In what might be seen as a move to reset and reinvent the series, the latest game to feature Sonic the Hedgehog is merely called Sonic the Hedgehog. Sega's blue critter has been around since the 16-bit days, when his side-scrolling platformers were strong enough to take on Mario, the then-undisputed kingpin of the platforming genre. Sonic's fall from grace has been slow, starting with a promising first stab at 3D with Sonic Adventure, but it's all been downhill since those far-gone days, and games like this new Sonic the Hedgehog are the culprit. With plenty of bad glitches, poor controls, and totally lame gameplay on all fronts, this one's not going to restore any part of the Hedgehog's name to glory.
While Sonic's name is on the box, you'll actually spend most of your time playing as other characters. The game is broken up into three different stories: one starring Sonic, one starring Shadow, and one starring a new hedgehog called Silver. Each of the stories play differently because of the way each hedgehog controls. Sonic is meant to be the fast-moving one, and he mainly attacks via a homing jump attack that makes most basic fights as simple as timing presses of the A button to bounce from foe to foe. Silver has telekinesis powers that let him pick up large objects and use his mind to fling them at enemies. He's not as fast as Sonic, but he has the ability to float in the air for brief periods of time, letting him cross larger gaps. Shadow the Hedgehog gets his own version of the homing attack, but the big difference is that he can drive around in different armed vehicles. Further watering the game down is a heavy supporting cast, so even when you pick the Sonic episode, you'll still occasionally play as Tails and Knuckles. Other Sonic collaborators, like Amy, Blaze, Rouge, and E-123 Omega also put in guest appearances. While the character variety might initially seem like a good idea, most of them aren't too interesting. Tails moves almost painfully slowly, and his fake ring bombs aren't any fun to use, so when Sonic levels occasionally switch over to him, it's immediately boring. In addition to the single-player levels, you can play the game in a two-player, split-screen tag mode that attempts to force players to cooperate as you progress through the story. In addition, you can go back and play levels you've completed in a battle mode.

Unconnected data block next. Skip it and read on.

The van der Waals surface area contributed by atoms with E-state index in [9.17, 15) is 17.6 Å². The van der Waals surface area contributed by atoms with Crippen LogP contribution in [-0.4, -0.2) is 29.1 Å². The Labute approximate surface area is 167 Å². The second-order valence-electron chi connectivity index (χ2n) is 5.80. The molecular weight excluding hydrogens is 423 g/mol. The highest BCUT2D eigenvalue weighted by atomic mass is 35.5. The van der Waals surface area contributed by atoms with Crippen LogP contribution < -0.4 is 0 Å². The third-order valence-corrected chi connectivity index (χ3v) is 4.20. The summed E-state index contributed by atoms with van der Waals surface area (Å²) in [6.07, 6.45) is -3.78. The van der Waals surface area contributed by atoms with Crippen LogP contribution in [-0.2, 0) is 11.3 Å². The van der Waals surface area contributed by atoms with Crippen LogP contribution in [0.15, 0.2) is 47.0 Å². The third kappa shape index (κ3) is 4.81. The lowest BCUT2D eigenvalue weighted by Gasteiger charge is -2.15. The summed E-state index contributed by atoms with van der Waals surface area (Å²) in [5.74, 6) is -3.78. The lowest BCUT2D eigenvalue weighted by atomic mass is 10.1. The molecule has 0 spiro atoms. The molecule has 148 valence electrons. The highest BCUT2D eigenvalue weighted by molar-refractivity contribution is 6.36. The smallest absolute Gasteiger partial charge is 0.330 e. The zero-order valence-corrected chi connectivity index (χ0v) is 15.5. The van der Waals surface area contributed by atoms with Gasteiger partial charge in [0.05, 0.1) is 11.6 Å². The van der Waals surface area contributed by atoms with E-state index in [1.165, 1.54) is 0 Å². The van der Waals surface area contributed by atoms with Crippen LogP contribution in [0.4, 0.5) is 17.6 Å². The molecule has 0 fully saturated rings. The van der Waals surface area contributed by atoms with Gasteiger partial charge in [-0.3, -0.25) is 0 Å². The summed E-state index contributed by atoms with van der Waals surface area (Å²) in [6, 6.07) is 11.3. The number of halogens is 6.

While you play as many different characters throughout the main game, the same structure applies across the board. The game's action stages are separated by town portions, where you'll be able to take on dopey side missions to help out the locals or figure out puzzles to proceed. Each of these side missions are bookended by two sets of loading screens, where it first loads up the exact same scene, just with different text dialogue, then it loads up the actual mission. After that, it has to load up some ending text and then load up the out-of-mission version of that part of town. Each load time is fairly long, and when they stack up in this way, it almost makes the game feel broken.